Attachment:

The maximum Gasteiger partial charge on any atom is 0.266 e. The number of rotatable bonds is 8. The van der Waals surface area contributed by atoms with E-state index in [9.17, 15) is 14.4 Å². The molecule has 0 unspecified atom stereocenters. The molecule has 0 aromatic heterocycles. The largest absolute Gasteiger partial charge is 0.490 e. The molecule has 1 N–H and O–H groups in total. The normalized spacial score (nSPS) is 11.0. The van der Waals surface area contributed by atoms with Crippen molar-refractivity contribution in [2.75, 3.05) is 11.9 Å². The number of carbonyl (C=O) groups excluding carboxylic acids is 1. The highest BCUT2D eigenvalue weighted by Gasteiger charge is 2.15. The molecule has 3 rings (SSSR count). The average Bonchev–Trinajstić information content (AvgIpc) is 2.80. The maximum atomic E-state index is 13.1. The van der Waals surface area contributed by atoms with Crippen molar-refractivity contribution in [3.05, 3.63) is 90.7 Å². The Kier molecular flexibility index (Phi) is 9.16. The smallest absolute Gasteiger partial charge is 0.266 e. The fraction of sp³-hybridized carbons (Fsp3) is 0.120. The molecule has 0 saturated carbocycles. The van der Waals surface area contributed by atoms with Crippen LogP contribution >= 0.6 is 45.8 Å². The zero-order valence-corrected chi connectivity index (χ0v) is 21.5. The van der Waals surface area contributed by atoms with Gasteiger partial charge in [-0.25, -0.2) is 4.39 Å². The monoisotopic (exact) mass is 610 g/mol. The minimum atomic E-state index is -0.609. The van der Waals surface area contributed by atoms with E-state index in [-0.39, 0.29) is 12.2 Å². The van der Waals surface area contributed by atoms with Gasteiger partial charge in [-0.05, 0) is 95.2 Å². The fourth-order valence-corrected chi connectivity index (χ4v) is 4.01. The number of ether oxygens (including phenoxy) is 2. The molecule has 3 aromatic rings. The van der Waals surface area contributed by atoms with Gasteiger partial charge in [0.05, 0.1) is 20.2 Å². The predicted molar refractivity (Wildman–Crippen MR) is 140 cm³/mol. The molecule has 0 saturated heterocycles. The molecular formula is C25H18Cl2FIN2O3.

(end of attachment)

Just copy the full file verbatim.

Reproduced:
The maximum Gasteiger partial charge on any atom is 0.266 e. The number of rotatable bonds is 8. The van der Waals surface area contributed by atoms with E-state index in [9.17, 15) is 14.4 Å². The molecule has 0 unspecified atom stereocenters. The molecule has 0 aromatic heterocycles. The largest absolute Gasteiger partial charge is 0.490 e. The molecule has 1 N–H and O–H groups in total. The normalized spacial score (nSPS) is 11.0. The van der Waals surface area contributed by atoms with Crippen molar-refractivity contribution in [2.75, 3.05) is 11.9 Å². The number of carbonyl (C=O) groups excluding carboxylic acids is 1. The highest BCUT2D eigenvalue weighted by Gasteiger charge is 2.15. The molecule has 3 rings (SSSR count). The average Bonchev–Trinajstić information content (AvgIpc) is 2.80. The maximum atomic E-state index is 13.1. The van der Waals surface area contributed by atoms with Crippen molar-refractivity contribution in [3.05, 3.63) is 90.7 Å². The Kier molecular flexibility index (Phi) is 9.16. The smallest absolute Gasteiger partial charge is 0.266 e. The fraction of sp³-hybridized carbons (Fsp3) is 0.120. The molecule has 0 saturated carbocycles. The van der Waals surface area contributed by atoms with Crippen LogP contribution >= 0.6 is 45.8 Å². The zero-order valence-corrected chi connectivity index (χ0v) is 21.5. The van der Waals surface area contributed by atoms with Gasteiger partial charge in [-0.25, -0.2) is 4.39 Å². The monoisotopic (exact) mass is 610 g/mol. The minimum atomic E-state index is -0.609. The van der Waals surface area contributed by atoms with E-state index in [-0.39, 0.29) is 12.2 Å². The van der Waals surface area contributed by atoms with Gasteiger partial charge in [-0.05, 0) is 95.2 Å². The fourth-order valence-corrected chi connectivity index (χ4v) is 4.01. The number of ether oxygens (including phenoxy) is 2. The molecule has 3 aromatic rings. The van der Waals surface area contributed by atoms with Gasteiger partial charge in [0.05, 0.1) is 20.2 Å². The predicted molar refractivity (Wildman–Crippen MR) is 140 cm³/mol. The molecule has 0 saturated heterocycles. The molecular formula is C25H18Cl2FIN2O3.